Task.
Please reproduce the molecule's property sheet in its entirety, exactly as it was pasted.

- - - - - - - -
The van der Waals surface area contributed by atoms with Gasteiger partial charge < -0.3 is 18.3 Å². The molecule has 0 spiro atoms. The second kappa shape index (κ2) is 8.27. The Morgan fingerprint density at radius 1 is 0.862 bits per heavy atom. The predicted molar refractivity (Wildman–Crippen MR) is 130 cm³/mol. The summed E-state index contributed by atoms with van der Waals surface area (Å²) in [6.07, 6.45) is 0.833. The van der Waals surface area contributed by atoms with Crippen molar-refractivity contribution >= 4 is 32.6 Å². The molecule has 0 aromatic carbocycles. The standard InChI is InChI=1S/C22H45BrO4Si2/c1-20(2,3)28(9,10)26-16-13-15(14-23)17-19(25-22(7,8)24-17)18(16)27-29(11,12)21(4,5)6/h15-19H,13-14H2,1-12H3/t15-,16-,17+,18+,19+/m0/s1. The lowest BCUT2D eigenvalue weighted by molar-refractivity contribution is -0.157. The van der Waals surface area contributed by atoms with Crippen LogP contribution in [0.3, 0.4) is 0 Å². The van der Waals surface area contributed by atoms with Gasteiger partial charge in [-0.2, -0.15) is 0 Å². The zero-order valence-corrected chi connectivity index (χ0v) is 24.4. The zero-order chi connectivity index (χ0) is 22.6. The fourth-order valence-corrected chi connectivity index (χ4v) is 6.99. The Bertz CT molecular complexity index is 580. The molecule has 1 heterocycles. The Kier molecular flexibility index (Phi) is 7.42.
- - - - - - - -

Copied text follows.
The van der Waals surface area contributed by atoms with Gasteiger partial charge < -0.3 is 18.3 Å². The molecule has 0 spiro atoms. The second kappa shape index (κ2) is 8.27. The Morgan fingerprint density at radius 1 is 0.862 bits per heavy atom. The predicted molar refractivity (Wildman–Crippen MR) is 130 cm³/mol. The summed E-state index contributed by atoms with van der Waals surface area (Å²) in [6.07, 6.45) is 0.833. The van der Waals surface area contributed by atoms with Crippen molar-refractivity contribution >= 4 is 32.6 Å². The molecule has 0 aromatic carbocycles. The standard InChI is InChI=1S/C22H45BrO4Si2/c1-20(2,3)28(9,10)26-16-13-15(14-23)17-19(25-22(7,8)24-17)18(16)27-29(11,12)21(4,5)6/h15-19H,13-14H2,1-12H3/t15-,16-,17+,18+,19+/m0/s1. The lowest BCUT2D eigenvalue weighted by molar-refractivity contribution is -0.157. The van der Waals surface area contributed by atoms with Crippen LogP contribution in [0.3, 0.4) is 0 Å². The van der Waals surface area contributed by atoms with Gasteiger partial charge in [-0.2, -0.15) is 0 Å². The zero-order valence-corrected chi connectivity index (χ0v) is 24.4. The zero-order chi connectivity index (χ0) is 22.6. The fourth-order valence-corrected chi connectivity index (χ4v) is 6.99. The Bertz CT molecular complexity index is 580. The molecule has 1 heterocycles. The Kier molecular flexibility index (Phi) is 7.42.